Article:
Rhymetime Northampton

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About Rhymetime Northampton

Name Rhymetime Northampton
Ofsted Inspections
Address Connolly Lodge, St Crispins, Northampton, NN5 4BW
Phase Childcare on Non-Domestic Premises, Full day care
Gender Mixed
Local Authority WestNorthamptonshire
Highlights from Latest Inspection

What is it like to attend this early years setting?

The provision is good

Children of all ages are confident to make choices in their play and happily explore the engaging environment created by staff. They develop their imagination as they role play alongside staff in areas such as the mud kitchen.

Young children practise repeating new vocabulary, such as 'orange carrot', as they use different tools to stir and squash vegetables. They learn how to respect and make safe choices with resources as they practise keeping the sand low when they are digging so it does not get in their friends' eyes. Staff help children to develop their physical skills and encourage them to try things for themselves.
...r/>They explain to children how best to balance and climb over different obstacles outdoors. Children are extremely excited when they achieve this for the first time. Children develop close friendships with others.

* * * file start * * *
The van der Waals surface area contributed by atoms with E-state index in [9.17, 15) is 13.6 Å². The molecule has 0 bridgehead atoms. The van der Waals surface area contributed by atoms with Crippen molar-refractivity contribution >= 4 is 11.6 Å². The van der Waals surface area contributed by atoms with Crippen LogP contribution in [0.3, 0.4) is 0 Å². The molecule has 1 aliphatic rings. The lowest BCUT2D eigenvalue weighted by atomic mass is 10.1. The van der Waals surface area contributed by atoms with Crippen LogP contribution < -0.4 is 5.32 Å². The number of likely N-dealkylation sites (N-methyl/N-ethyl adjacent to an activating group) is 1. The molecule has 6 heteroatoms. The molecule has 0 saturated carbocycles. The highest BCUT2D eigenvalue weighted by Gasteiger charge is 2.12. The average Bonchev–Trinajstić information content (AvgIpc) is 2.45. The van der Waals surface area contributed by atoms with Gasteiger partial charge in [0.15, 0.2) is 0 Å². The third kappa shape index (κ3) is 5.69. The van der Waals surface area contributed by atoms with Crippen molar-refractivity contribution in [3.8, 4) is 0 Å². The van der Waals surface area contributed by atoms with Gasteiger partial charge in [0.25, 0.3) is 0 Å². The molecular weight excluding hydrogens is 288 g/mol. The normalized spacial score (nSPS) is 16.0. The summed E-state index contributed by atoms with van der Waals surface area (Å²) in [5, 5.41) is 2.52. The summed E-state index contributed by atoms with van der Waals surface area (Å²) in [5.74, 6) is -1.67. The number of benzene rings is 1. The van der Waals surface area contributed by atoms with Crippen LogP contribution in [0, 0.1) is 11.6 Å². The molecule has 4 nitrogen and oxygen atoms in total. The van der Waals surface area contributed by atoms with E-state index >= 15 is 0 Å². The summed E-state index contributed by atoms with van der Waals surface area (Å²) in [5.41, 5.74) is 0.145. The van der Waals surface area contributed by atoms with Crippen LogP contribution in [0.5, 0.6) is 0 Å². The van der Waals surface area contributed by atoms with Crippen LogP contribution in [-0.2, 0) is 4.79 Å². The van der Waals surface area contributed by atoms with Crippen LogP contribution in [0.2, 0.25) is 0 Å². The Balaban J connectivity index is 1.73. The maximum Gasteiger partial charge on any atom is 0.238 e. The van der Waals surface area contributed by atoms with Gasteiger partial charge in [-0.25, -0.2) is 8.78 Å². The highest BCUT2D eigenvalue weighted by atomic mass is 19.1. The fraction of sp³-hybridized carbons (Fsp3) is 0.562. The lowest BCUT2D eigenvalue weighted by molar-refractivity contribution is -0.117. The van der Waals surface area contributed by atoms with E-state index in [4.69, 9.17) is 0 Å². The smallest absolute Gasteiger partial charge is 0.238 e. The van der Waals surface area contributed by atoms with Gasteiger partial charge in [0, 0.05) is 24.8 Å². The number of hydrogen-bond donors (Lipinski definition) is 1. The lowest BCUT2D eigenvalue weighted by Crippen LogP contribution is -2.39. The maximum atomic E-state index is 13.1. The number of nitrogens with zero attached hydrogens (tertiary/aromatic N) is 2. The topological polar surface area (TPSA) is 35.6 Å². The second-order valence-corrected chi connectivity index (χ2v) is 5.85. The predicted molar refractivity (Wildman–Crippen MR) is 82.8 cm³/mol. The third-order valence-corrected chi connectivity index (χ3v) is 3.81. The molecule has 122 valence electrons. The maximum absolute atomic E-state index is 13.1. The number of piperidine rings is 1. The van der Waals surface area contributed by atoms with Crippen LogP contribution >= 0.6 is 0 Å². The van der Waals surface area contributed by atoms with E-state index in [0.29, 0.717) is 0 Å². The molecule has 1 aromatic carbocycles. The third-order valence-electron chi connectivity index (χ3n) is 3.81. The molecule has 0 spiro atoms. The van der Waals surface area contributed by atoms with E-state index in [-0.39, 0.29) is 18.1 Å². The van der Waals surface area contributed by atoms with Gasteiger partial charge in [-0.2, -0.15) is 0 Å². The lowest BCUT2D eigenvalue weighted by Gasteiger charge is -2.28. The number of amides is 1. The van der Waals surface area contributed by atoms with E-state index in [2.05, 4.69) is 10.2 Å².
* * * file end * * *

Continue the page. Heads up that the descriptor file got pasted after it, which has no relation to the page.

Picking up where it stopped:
They hold hands as they hunt for the 'bear' around the garden, giggling and repeating phrases staff use about a bear hunt. Children know what staff expect of them during routines of the day and listen carefully to their instructions. They independently wash their hands ready for lunch, wait for everyone to be seated, and help to pass the jug of water to each other.

Staff praise children for using manners, such as saying 'please' and 'thank you' when responding to others.

What does the early years setting do well and what does it need to do better?

Staff work closely as a team, observing children throughout the day to assess what they need to learn next. They provide experiences for children that develop the skills they need for later in life, including holding conversations during healthy mealtimes.

However, although staff are nurturing and offer children cuddles and reassurance, some staff do not always adapt the support they offer some of their key children enough. Some children find it hard to settle when they first arrive, as staff have not fully considered what resources of comfort would best help.Staff plan activities and experiences based on what children are interested in and what skills and knowledge they want them to learn.

They encourage children to develop their determination and ability to grip tools of different shapes when playing in the sandpit. Staff repeat key words for younger children to practise saying, such as 'dig, dig'.Overall, staff support children's communication through their interactions.

They extend sand play by explaining to the children they could be digging for buried treasure. Staff encourage the children to describe what they think treasures could look like and use a variety of words when they describe shells and other objects. However, staff do not always offer the support some children who speak English as an additional language may need during their chosen play.